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Excerpt from Oral History Interview with Bobby Wesley Bush, Sr., June 19, 2000. Interview I-0086. Southern Oral History Program Collection (#4007) See Entire Interview >>

Inclusion of women and racial minorities in the workplace

Bush comments on the role of women and minority workers at Hickory Springs Manufacturing Company. According to Bush, Hickory Springs had always had policies of inclusion and there was no discrimination in hiring practices, though he concedes there were no women supervisors early on in the company. Interestingly, he argues that the only form of active discrimination existed in the use of separate bathroom facilities for whites and blacks, which was mandated by state law. Bush explains how Hickory Springs got around this by having individual bathroom facilities.

Citing this Excerpt

Oral History Interview with Bobby Wesley Bush, Sr., June 19, 2000. Interview I-0086. Southern Oral History Program Collection (#4007) in the Southern Oral History Program Collection, Southern Historical Collection, Wilson Library, University of North Carolina at Chapel Hill.

Full Text of the Excerpt

Now that's not the reason we hired more women [because of a labor shortage during the Vietnam War.]
KATHLEEN KEARNS:
Not because there was a shortage? Tell me about that.
BOB BUSH:
We just always have. Parks and Jack and everybody else who had been at the company had always had the attitude it doesn't matter whether you're black, white, man, woman, everything's going to be equal. And it was always done that way except we had to maintain separate bathrooms, colored and white.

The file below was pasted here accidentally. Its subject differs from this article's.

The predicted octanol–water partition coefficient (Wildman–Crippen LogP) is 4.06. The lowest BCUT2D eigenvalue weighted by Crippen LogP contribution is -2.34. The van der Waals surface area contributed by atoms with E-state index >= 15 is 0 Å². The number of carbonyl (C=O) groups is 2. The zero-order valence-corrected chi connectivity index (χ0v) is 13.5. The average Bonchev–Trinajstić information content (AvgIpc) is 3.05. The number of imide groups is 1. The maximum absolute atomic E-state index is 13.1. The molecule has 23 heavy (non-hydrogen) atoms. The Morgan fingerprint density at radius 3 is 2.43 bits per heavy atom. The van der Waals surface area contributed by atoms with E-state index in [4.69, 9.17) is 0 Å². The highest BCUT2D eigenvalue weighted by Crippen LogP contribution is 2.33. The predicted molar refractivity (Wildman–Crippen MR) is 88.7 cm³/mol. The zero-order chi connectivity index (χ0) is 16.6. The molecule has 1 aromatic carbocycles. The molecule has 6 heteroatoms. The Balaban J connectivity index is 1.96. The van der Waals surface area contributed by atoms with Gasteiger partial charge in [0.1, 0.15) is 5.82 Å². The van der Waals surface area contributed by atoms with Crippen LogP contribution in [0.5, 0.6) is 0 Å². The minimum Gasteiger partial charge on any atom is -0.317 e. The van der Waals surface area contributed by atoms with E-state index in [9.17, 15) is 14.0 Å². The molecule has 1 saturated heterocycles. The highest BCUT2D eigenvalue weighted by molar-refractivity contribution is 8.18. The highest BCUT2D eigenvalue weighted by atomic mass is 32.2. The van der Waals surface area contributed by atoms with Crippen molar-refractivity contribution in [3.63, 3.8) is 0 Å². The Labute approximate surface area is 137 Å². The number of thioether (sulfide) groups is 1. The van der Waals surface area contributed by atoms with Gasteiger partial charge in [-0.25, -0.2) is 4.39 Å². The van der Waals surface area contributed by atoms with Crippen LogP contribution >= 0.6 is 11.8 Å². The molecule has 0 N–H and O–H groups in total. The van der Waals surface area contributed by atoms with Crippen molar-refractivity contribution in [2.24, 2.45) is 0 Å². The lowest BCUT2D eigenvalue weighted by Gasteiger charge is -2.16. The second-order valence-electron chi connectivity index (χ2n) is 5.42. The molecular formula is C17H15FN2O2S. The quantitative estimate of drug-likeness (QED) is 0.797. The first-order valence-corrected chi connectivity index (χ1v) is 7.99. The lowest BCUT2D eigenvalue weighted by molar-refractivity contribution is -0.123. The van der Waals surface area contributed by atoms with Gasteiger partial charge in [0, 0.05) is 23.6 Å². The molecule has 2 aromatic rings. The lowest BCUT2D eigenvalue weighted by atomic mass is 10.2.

KATHLEEN KEARNS:
Why?
BOB BUSH:
State law.
KATHLEEN KEARNS:
Till when?
BOB BUSH:
Oh, in the '50s, and anyway, we solved that also by putting in individual bathrooms with no sex, no nothing.
KATHLEEN KEARNS:
No label whatsoever?
BOB BUSH:
No label whatever.
KATHLEEN KEARNS:
And everyone used them?
BOB BUSH:
Everybody can use them, that's right. But no, as far as the hiring of women was concerned, the first summer I worked there, which was '47, a fair proportion of the employees were women. When I say fair, I don't know how big a percentage, but a damned good percentage.
KATHLEEN KEARNS:
Of line workers in the plant? Of all roles in the company?
BOB BUSH:
Well, now, I can't remember any supervisors that were women at that time, but there were only a couple of supervisors, period. But there were a lot of ladies, because we worked with them. They did one job and passed it down to us. We'd do the next job and so forth. So that was not a thing caused by Korea that we hired women, at least not in my opinion.
KATHLEEN KEARNS:
This was a comment someone made in an interview. Was labor hard to get during the Vietnam War-male or female, period?
BOB BUSH:
Labor has always been hard to get in Hickory. Hickory has always been over-employed. Very fortunate community. It's over-employed now. We can't get people now. The reason we went to Micaville and put the spring plant in is because we couldn't get people. And we kept branching out. A lot of the reason we branched, a lot of it, was because we couldn't get folks. You accomplished two things. You satisfied the geographical problem, but at the same time you could get labor.